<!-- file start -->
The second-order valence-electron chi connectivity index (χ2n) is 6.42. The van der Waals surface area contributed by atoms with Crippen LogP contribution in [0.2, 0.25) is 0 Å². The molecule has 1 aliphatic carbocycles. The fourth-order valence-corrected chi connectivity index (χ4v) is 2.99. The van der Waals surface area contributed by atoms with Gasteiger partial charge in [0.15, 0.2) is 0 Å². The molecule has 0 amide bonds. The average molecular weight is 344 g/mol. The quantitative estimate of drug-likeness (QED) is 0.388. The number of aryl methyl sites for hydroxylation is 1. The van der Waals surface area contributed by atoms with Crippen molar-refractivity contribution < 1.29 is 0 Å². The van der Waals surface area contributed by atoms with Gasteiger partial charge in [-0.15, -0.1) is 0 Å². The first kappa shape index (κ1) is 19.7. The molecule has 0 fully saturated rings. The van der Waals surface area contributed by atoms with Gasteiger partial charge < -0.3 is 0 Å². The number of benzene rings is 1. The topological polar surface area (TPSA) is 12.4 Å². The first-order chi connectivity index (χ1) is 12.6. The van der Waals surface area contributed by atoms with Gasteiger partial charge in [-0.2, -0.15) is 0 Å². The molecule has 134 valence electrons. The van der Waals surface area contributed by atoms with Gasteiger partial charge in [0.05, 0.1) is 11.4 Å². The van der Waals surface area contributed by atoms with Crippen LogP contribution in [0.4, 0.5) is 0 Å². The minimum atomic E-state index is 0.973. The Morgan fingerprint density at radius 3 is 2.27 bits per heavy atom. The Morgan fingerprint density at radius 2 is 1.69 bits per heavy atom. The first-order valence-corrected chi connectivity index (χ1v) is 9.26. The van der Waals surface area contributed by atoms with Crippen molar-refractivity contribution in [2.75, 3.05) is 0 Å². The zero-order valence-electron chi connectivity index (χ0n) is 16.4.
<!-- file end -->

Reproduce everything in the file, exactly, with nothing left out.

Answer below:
The second-order valence-electron chi connectivity index (χ2n) is 6.42. The van der Waals surface area contributed by atoms with Crippen LogP contribution in [0.2, 0.25) is 0 Å². The molecule has 1 aliphatic carbocycles. The fourth-order valence-corrected chi connectivity index (χ4v) is 2.99. The van der Waals surface area contributed by atoms with Gasteiger partial charge in [0.15, 0.2) is 0 Å². The molecule has 0 amide bonds. The average molecular weight is 344 g/mol. The quantitative estimate of drug-likeness (QED) is 0.388. The number of aryl methyl sites for hydroxylation is 1. The van der Waals surface area contributed by atoms with Crippen molar-refractivity contribution < 1.29 is 0 Å². The van der Waals surface area contributed by atoms with Gasteiger partial charge in [-0.15, -0.1) is 0 Å². The first kappa shape index (κ1) is 19.7. The molecule has 0 fully saturated rings. The van der Waals surface area contributed by atoms with Gasteiger partial charge < -0.3 is 0 Å². The number of benzene rings is 1. The topological polar surface area (TPSA) is 12.4 Å². The first-order chi connectivity index (χ1) is 12.6. The van der Waals surface area contributed by atoms with Gasteiger partial charge in [-0.2, -0.15) is 0 Å². The molecule has 134 valence electrons. The van der Waals surface area contributed by atoms with Gasteiger partial charge in [0.05, 0.1) is 11.4 Å². The van der Waals surface area contributed by atoms with Crippen LogP contribution in [0.4, 0.5) is 0 Å². The minimum atomic E-state index is 0.973. The Morgan fingerprint density at radius 3 is 2.27 bits per heavy atom. The Morgan fingerprint density at radius 2 is 1.69 bits per heavy atom. The first-order valence-corrected chi connectivity index (χ1v) is 9.26. The van der Waals surface area contributed by atoms with Crippen molar-refractivity contribution in [2.75, 3.05) is 0 Å². The zero-order valence-electron chi connectivity index (χ0n) is 16.4.